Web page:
Review of the best according to the editorial board. On the selection criteria. This material is subjective, does not constitute advertising and does not serve as a purchase guide. Before buying, you need to consult with a specialist.
'Mysterious, devilish … Chopin', 'bard … the soul of the piano' – such was, in the opinion of his contemporaries, the Polish genius of piano music, who knew how to create incredibly harmonious, quivering compositions that mesmerized from the first notes. Chopin's art is a romantic ideal and an audacious pursuit of it. His legacy became an inspiration for many composers of the generations following Chopin – Liszt, Debussy, etc. We bring to your attention the top-8 unique works recognized during the composer's lifetime.
- Unique genius of romanticism: top 8 most famous works of Chopin
- Sonata No. 2, b-minor, op. 35, 1839
- Nocturne No. 2, Es-major, op. 9, ('Spring Rhapsody'), 1830
- Barcarole, fis-dur, op. 60, 1846
- 'Fantasy' in f-moll, op. 49, 1840-1841
- Revolutionary sketch No. 12, c-moll, op. 12, 1831
- Prelude No. 7, c-dur,? year
- Concerto for piano and orchestra No. 2, f-moll, op. 21, 1830 (1836)
- Waltz No. 7, cis-moll, op. 64, 1847
Unique genius of romanticism: top 8 most famous works of Chopin
|Review of the most famous works of Chopin||8||Sonata No. 2, b-minor, op. 35, 1839||4.3|
|7||Nocturne No. 2, Es-major, op. 9, ('Spring Rhapsody'), 1830||4.4|
|6||Barcarole, fis-dur, op. 60, 1846||4.5|
|5||'Fantasy' in f-moll, op. 49, 1840-1841||4.6|
|4||Revolutionary sketch No. 12, c-moll, op. 12, 1831||4.7|
|3||Prelude No. 7, c-dur,? year||4.8|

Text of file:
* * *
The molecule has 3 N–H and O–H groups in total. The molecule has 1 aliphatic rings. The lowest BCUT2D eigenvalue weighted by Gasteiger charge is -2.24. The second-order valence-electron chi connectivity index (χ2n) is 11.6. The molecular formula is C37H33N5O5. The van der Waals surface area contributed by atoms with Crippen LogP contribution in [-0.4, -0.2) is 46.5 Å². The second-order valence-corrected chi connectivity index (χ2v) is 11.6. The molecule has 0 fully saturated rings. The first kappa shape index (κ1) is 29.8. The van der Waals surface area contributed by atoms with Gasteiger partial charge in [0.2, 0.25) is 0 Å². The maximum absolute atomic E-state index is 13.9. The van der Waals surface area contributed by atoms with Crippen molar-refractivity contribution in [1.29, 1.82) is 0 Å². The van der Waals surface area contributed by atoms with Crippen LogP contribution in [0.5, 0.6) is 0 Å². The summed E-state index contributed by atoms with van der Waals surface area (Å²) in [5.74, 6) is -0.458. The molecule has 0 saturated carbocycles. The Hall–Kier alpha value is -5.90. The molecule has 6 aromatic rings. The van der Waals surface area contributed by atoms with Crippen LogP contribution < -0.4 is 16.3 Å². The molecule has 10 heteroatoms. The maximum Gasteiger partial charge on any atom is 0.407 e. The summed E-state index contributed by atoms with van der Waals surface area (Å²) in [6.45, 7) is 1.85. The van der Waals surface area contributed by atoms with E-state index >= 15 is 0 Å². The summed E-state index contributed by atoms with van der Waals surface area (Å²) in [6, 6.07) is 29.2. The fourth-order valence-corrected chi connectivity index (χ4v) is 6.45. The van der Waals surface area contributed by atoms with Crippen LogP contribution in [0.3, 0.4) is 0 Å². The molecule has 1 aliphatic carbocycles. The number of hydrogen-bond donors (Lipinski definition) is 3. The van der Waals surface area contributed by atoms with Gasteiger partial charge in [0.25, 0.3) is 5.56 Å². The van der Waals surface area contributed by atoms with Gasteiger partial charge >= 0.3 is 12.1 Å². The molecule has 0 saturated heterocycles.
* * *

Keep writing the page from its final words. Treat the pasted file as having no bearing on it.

|2||Concerto for piano and orchestra No. 2, f-moll, op. 21, 1830 (1836)||4.9|
|1||Waltz No. 7, cis-moll, op. 64, 1847||5.0|
Sonata No. 2, b-minor, op. 35, 1839
The composer worked on this epoch-making work during the heyday of his work. The sonata can hardly be called the fruit of an incredible revelation: it is the result of incessant searches, a long career of a genius musician. In terms of its scope, concept and emotional impact, Chopin's 2nd Sonata is one of the most significant phenomena in symphonic music.
The greatness of this work is created by the dramatic fate of the author himself, whose life, by its tragedy, is intertwined with the suffering of the entire Polish people. The theme of the composer's suffering in the homeland, intertwined with his own feelings and isolation from national roots, is expressed with incredible drama, surprisingly strong even for Chopin.
The composition vividly shows the difficult transition from personal psychological drama to nationwide grief. That is why the famous funeral march (the third movement of the sonata), created one of the first in this work, harmoniously blended into the general theme. Moreover, this march can be called the real center of the composition, its axis. The dark force and incredible sad lyricism of the 'one of a kind march' could only have been inspired by large-scale sad events.
The images of death and doom that permeate the last two parts are preceded by global inner experiences revealed in the first parts. This is a dramatic struggle for life, the inability to come to terms with reality, the search for a way out. But after the third movement of the sonata, there is no return to life: after that, the dramatic completion of the work takes place – the darkest one. Rubinstein saw in him 'an image of the wind … rushing … over the graves of heroes who died unknown in battle'.
Nocturne No. 2, Es-major, op. 9, ('Spring Rhapsody'), 1830